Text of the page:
Extras for an Hour, Voyagers for a Lifetime: 'Live Long and Evolve'
Biology professor Mohamed A. F. Noor voyages through deep sci-fi in Live Long and Evolve, exploring how evolutionary biology is portrayed within the television franchise, Star Trek.
Live Long and Evolve: What Star Trek Can Teach Us about Evolution, Genetics, and Life on Other Worlds
Mohamed A. F. Noor
Princeton University Press
Those were the days. Father and son huddled around a glowing TV screen, eagerly awaiting the next Star Trek episode. It was our ritual. The two of us would gather at a set time, sprawling on a tattered sofa with an armful of snacks: pastries, popcorn, maybe even ice cream.
For an hour our lives were suspended; we were no longer citizens of planet Earth—neither pubescent grade schooler nor certified civil engineer. For an hour, we were extras aboard Captain Jean-Luc Picard's USS Enterprise-D, exploring new worlds and new civilizations. Every week, the opening credits for Star Trek: The Next Generation gripped us with the power of science and imagination.
Mohamed A. F. Noor's Live Long And Evolve: What Star Trek Can Teach Us about Evolution, Genetics, and Life on Other Worlds, sends sci-fi fans like myself back to their childhood. However, unlike a high school reunion full of mixed drinks and mixed feelings, Noor's book is a more productive get-together. Whether in the flesh or by way of print, a convening of Trekkies (as Star Trek fans are called) is cause for celebration.
Boasting 13 feature movies and six television series, Star Trek hardly lacks street cred. Yet it exudes a humble dignity, avoiding the panache of its cloying cousin, Star Wars. In fact, the two franchises represent two poles on the science fiction spectrum. While Star Wars roils with steamy romance and epic space battles, Star Trek spins a more sober tale of discovery and ingenuity. Of course, love and warfare remain, though Star Trek prefers to solve its problems using logic, if not science, rather than weapons.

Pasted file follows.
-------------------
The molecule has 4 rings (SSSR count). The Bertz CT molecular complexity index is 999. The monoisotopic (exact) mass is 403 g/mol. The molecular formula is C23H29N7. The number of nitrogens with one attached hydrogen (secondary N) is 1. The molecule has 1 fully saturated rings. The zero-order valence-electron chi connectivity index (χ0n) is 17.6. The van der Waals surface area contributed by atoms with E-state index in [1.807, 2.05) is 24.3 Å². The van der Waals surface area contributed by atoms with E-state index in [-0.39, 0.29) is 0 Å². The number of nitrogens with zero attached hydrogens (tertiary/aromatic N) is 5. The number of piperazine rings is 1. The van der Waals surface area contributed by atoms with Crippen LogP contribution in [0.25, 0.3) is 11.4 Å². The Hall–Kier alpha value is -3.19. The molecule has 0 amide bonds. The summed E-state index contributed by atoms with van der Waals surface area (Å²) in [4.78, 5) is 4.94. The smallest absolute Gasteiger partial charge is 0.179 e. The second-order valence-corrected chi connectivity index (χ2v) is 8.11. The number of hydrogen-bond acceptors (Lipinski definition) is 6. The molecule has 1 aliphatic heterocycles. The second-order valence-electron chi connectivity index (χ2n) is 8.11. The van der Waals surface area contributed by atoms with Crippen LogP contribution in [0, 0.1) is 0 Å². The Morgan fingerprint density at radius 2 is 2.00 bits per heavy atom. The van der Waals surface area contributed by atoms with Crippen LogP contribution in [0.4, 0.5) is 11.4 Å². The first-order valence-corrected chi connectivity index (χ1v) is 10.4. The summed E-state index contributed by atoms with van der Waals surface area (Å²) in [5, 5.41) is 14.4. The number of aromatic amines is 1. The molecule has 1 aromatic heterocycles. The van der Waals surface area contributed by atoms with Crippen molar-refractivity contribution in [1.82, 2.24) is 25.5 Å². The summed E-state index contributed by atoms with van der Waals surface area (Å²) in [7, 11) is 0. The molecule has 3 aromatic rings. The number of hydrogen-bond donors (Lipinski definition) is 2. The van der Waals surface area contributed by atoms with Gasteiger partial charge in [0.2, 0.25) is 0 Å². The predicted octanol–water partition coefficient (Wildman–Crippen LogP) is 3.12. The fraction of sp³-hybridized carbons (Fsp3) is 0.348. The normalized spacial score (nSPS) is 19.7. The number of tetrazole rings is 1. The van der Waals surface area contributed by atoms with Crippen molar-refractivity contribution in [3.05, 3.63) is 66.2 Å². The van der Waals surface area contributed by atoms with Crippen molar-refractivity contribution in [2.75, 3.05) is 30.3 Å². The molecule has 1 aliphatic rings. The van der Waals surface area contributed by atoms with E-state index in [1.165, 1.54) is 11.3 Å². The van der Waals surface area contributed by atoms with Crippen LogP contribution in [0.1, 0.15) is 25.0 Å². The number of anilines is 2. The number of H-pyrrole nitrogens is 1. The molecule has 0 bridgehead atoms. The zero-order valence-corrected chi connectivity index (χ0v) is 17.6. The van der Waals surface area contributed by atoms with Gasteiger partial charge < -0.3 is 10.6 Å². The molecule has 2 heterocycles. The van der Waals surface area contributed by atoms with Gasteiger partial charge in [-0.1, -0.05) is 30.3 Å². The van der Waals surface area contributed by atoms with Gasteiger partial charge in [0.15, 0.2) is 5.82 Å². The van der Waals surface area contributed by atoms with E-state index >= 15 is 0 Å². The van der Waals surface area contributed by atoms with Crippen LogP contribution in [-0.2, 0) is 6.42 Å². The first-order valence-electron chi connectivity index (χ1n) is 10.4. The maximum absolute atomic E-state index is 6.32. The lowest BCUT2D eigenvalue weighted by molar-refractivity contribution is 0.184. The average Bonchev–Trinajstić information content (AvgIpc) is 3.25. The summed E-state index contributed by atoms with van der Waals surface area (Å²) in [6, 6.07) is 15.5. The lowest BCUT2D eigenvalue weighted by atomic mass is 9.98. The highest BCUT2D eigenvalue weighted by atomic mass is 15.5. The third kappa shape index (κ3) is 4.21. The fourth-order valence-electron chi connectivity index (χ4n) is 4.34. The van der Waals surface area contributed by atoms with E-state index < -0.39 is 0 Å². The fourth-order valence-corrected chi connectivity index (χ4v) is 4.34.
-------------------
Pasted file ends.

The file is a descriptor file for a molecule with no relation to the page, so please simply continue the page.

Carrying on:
As a professor in the Biology Department at Duke University, Noor is well equipped to examine Star Trek's scientific side. At times, his method of debunking science misconceptions can feel a bit like a special Penn & Teller series. Yet, Noor dispenses with the comedic duo's aggressive presentation, opting for a far more respectful, though far less humorous, homage to a subject that he loves. The verdict is clear: Despite occasional blunders, Star Trek proves itself to be galaxies ahead of its peers.
Live Long and Evolve begins by clarifying principles of evolutionary biology. Step by step, Noor weighs them separately, building greater clarity—and greater mystery. Before appreciating how life develops over time, we must first understand what "life" means. In Star Trek: The Next Generation series, Data is an android that questions the nature of his consciousness. During a conversation with the ship's medical officer, he insightfully inquires about the sentience of fire; in his mind, fire "consumes fuel to produce energy, it grows, it creates offspring."
Definitions of life often presume the ability to reproduce, but nature is neither ordinary nor simple. For example, consider the mule, the sterile offspring of a horse and a donkey, cannot conceive offspring of its own. The question of life is complicated enough that, in 1944, physicist Erwin Schrödinger defined living matter to include anything that evades the decay to equilibrium. Humankind tends to avoid decay in creative ways. Our biases are a case in point: we project ourselves into the world in order to comfort ourselves from the unknown.
Even science fiction writers perceive the world in their own image. It's human nature. Star Trek often assumes that extraterrestrial life forms would be water-based, like they are on Earth. Noor debunks the bias that the default mode of reproduction within the biology kingdom is sexual. Although there are benefits to reproducing with another individual, including the elimination of bad genetic mutations, there are also disadvantages, including the time and energy used to seek a mate. Anyone who has ever spent an hour on a dating app knows this frustration well.